Before the Academy engraves Will Smith’s Oscar, they might want to look at Andrew Garfield’s vivid portrayal of theatrical composer Jonathan Larson in TICK, TICK…BOOM! It’s a tremendous performance in what is one of the delights of the season. Everyone’s waiting with bated breath for Steven Spielberg’s take on WEST SIDE STORY to premiere too, but the musical of the season may already be in our midst. And first-time film director Lin-Manuel Miranda, of HAMILTON fame, has as much to be proud of as Garfield.
Larson, you’ll remember, was the genius behind the musical RENT. The composer never got to fully enjoy that show’s spoils though as he died on the day of its first Off-Broadway performance in 1996. But before that, he spent over a decade trying to shape a different musical, hoping to become the next Stephen Sondheim in the process. This film is about that most trying of times for the young man. Larson’s composing efforts, his struggles to make ends meet, the up and down relationship with his girlfriend…they’re all part of the story in TICK, TICK…BOOM! And even though the story here is stylized with all kinds of singing, choreography, and visual effects, the universal truths should connect with any audience, be they an average Joe or a Broadway baby.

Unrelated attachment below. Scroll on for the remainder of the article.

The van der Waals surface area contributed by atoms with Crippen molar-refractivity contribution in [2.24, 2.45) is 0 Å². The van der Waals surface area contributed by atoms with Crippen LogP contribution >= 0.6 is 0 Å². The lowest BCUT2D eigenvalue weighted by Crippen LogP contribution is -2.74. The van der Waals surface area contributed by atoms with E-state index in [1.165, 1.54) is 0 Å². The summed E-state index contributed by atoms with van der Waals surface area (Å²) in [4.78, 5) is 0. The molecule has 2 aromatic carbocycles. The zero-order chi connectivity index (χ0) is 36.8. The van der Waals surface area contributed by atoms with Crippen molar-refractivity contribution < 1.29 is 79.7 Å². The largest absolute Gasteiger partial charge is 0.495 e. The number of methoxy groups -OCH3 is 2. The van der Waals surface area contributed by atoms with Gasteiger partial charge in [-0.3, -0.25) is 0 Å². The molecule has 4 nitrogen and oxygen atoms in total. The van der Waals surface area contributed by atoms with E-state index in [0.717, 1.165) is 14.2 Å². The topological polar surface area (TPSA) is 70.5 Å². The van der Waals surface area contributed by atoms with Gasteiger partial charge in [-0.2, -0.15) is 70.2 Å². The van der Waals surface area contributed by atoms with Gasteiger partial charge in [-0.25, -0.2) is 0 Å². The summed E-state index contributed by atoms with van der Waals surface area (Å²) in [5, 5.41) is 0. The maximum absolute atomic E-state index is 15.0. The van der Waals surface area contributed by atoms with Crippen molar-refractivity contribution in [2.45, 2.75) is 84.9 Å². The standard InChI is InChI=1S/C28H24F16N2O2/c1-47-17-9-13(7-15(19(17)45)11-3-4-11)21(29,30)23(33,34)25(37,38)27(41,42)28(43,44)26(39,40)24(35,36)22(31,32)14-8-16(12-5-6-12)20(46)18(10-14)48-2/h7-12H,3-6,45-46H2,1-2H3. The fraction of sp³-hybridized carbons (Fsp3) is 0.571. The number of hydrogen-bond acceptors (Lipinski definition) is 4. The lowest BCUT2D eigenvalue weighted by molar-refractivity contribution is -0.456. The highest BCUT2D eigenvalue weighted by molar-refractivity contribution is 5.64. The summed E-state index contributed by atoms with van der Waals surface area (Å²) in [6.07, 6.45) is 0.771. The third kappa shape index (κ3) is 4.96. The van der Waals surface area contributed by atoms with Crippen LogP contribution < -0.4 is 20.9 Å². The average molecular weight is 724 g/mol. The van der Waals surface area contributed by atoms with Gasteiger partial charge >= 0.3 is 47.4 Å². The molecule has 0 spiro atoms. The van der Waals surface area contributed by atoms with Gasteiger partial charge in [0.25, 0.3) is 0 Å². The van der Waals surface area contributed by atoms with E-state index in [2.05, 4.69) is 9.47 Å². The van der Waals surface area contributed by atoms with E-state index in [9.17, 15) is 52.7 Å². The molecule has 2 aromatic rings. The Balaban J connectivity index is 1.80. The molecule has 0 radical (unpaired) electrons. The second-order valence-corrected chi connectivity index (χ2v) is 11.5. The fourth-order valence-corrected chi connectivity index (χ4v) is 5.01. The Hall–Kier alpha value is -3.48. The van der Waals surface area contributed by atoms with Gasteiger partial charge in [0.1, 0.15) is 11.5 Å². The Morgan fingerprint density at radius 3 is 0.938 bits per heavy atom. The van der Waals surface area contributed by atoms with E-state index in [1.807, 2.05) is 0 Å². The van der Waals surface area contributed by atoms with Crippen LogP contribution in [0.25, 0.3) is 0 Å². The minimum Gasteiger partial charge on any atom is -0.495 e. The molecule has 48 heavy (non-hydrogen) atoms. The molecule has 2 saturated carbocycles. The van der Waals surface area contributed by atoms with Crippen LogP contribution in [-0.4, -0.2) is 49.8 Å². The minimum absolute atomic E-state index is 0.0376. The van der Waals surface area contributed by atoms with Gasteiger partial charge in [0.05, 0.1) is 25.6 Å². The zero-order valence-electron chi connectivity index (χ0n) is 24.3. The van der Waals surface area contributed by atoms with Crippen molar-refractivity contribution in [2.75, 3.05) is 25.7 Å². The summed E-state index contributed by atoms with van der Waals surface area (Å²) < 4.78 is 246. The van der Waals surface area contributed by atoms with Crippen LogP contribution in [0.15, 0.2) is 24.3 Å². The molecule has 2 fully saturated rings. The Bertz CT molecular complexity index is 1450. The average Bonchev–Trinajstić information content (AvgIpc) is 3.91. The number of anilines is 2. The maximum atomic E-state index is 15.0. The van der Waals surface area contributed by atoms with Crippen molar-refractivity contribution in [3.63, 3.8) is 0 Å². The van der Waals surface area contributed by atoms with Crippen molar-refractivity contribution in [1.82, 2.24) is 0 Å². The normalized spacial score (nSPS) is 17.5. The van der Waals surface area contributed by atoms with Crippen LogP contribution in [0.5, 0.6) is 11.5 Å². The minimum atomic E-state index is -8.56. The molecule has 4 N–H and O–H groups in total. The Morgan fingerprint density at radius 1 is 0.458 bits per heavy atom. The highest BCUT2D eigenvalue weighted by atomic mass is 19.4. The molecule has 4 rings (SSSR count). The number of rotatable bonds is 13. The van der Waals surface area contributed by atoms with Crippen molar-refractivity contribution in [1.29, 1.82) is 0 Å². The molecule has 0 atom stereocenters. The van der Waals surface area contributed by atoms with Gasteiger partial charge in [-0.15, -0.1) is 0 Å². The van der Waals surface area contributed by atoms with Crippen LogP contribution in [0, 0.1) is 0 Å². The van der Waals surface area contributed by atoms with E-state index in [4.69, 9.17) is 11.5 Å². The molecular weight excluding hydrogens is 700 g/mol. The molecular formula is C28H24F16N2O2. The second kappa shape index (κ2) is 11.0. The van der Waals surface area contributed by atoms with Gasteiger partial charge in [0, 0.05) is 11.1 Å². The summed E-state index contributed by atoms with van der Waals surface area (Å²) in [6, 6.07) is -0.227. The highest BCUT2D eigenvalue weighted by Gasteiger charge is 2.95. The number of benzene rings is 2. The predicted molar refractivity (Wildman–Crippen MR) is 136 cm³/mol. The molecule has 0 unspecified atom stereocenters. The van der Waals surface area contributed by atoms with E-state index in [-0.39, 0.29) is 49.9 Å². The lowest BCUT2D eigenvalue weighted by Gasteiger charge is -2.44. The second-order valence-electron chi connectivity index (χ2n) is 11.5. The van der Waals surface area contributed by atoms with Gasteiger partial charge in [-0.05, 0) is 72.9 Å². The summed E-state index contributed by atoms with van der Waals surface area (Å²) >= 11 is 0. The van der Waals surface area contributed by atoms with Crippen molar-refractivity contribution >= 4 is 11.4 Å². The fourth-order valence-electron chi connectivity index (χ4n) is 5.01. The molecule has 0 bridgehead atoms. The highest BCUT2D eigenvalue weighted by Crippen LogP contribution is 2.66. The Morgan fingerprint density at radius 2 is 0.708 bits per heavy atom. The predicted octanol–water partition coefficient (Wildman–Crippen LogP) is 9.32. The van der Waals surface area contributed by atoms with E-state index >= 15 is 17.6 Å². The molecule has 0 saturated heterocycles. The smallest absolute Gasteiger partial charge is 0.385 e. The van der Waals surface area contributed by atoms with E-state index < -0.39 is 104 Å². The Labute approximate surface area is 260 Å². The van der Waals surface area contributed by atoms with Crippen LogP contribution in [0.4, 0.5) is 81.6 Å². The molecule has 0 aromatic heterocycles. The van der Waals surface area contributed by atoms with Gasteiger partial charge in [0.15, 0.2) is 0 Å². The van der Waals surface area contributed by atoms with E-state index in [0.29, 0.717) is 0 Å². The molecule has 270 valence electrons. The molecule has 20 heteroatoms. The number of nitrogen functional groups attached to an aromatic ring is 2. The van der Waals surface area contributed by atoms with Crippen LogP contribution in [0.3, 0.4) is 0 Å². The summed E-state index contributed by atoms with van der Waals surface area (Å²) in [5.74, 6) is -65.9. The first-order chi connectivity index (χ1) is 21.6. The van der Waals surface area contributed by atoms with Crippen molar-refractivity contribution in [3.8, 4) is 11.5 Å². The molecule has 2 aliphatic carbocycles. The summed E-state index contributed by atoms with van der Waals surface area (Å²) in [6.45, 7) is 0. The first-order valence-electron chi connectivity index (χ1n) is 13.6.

Miranda seems to instinctively know film as well as he does the stage. His is a nervy, swirling, and twirling film musical that reminded me of Bob Fosse’s hellzapoppin’ autobiographical film ALL THAT JAZZ back in 1979. Miranda masterfully cuts back and forth from stage to locations, dialogue to lyrics, and reality to theatricality. And he’s expert at getting the best from his cast too. Alexandra Shipp is a marvel as Larson’s world-weary girlfriend Susan, and Robin de Jesus playing Michael, Larson’s sensitive and savvy best friend.
Miranda also tosses in dozens of familiar Broadway faces, especially in one big musical number in a diner where Larson interacts with dozens of cranky customers played by Broadway legends such as Bernadette Peters, Brian Stokes Mitchell, Bebe Neuwirth, Howard McGillin, Andre DeShields, Joel Grey, Chita Rivera, and yes, the director himself, just to name a few.
Even with such star quality turns by Bradley Whitford as Sondheim, Judith Light as Larson’s agent, and Vanessa Hudgens’ part as an actress who helps the composer bring his struggling musical creation SUPERBIA to life, the movie never feels like a big parade of celebrities. Instead, he sticks close to Larson the artist at all times, examining the blood, sweat, and tears that go into creating.
Tragically, Larson didn’t live long enough to see the impact he made on Broadway or in this film, but you can see it for yourself as it plays on Netflix this season. Seek out TICK, TICK…BOOM! Trust me, you’ll be blown away.